BUCHAREST, Romania — Elena Trofimchuk fled Ukraine to Romania more than a month ago. She now sees Bucharest’s North Railway Station as a second home.
She doesn’t live there, but it’s where she spends most of her day welcoming fellow Ukrainian refugees escaping from Russia’s war and helping them sort out tickets, accommodation and onward destinations.
The 26-year-old said that keeping herself busy and useful keeps her from dwelling on Russia’s shelling of her hometown, Odesa, where many of her friends remain.
“If you sit and do nothing, you can just become crazy because you’re always searching for news. It’s very hard. So here I can help people buy tickets and find accommodations. I even help Romanians in the kitchen,” Trofimchuk said.
Before the outbreak of the war in Ukraine, she worked as a photographer.
Trofimchuk is just one of many orange-vested Ukrainian volunteers working at the station.
Ukrainian volunteer Vitalii Ivanchuk flew all the way from Sri Lanka where he lived with his Ukrainian girlfriend to help refugees coming into Romania.
The 29-year-old IT developer said that many Ukrainians have a tough time communicating with Romanians, and volunteers who can speak both Ukrainian and English are in high demand.
His girlfriend, Anastasiia Haiduk, quit her investment job shortly after the war started and decided to volunteer at the station until the war ends and she can be reunited with her family in Ukraine.
The Romanian government is currently giving away free train tickets to Ukrainian refugees arriving in Romania that they can use to travel on to Hungary, Austria, Germany, Switzerland, Slovakia and Bulgaria.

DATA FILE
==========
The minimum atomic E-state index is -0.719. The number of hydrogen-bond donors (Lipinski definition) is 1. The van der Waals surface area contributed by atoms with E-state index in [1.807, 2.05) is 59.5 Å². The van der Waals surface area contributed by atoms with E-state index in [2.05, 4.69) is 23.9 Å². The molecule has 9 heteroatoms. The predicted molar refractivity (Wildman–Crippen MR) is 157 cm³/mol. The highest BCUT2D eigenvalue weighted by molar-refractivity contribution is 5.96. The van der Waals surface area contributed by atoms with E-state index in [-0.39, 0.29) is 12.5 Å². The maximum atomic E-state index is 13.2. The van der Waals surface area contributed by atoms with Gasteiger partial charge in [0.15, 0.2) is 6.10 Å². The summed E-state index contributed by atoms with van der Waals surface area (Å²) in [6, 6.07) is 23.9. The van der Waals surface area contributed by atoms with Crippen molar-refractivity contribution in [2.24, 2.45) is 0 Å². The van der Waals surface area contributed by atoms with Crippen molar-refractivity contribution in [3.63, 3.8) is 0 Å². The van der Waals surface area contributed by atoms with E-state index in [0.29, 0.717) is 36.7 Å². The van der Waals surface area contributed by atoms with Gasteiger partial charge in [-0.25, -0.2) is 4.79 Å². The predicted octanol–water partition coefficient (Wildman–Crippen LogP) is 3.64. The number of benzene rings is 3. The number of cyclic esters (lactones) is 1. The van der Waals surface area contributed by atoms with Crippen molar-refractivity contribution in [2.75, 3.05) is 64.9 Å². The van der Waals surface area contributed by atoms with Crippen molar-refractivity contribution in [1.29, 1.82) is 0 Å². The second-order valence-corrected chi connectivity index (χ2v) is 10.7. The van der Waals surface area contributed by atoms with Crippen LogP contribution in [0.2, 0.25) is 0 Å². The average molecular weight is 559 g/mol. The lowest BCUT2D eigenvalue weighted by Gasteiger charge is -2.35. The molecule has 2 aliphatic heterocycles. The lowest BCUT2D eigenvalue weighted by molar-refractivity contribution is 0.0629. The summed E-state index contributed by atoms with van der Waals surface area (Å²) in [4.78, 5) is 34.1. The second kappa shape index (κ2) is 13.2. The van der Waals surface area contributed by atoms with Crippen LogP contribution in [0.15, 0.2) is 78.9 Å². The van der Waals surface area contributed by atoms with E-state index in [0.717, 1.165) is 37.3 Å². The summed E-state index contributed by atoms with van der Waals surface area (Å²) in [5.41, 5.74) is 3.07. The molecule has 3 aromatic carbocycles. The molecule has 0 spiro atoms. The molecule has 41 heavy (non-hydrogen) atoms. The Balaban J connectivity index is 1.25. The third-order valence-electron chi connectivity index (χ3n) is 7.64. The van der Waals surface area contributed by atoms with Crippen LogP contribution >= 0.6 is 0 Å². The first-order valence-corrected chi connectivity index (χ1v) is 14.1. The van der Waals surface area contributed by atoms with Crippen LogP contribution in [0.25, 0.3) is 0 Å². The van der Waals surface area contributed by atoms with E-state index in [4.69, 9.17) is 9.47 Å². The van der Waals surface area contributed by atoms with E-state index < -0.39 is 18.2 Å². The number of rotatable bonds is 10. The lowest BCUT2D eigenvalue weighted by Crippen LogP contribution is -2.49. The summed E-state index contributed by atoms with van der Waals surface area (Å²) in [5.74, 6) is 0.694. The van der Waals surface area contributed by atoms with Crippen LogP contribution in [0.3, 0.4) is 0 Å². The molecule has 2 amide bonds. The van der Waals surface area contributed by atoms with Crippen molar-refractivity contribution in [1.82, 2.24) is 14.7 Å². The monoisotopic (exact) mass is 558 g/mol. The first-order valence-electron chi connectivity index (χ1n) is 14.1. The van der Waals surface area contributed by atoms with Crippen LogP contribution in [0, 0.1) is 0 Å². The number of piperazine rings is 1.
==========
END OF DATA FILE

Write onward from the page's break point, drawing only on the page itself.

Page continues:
Trofimchuk said she was moved by the warm welcome and the Romanians’ show of solidarity with Ukraine.
“Every Romanian person wants to help. They’re very friendly. And I was shocked about this. I’m so happy that everyone wants to help,” Trofimchuk said.
Nearly 5.5 million people have fled Ukraine since the start of Russia’s war on Feb. 24, according to data from the U.N. refugee agency.
Most have entered countries on Ukraine’s western border: more than 3 million people have fled to Poland, while more than 817,000 others have fled to Romania and around 520,000 have crossed into Hungary, UNHCR statistics show.
For some Ukrainian volunteers, their Saturday evening ritual is to join a weekly demonstration at the Russian Embassy in Bucharest along with Ukrainian residents and Romanians.
Station volunteers in Bucharest say they are now seeing an increasing number of arrivals from Odesa following Russian missile attacks on the southern Ukrainian port city on the Black Sea coast.
But Trofimchuk skipped a recent protest, saying she expected people to arrive from her hometown.
“I will stay at the station as late as I can because there might be people who need my help,” Trofimchuk said.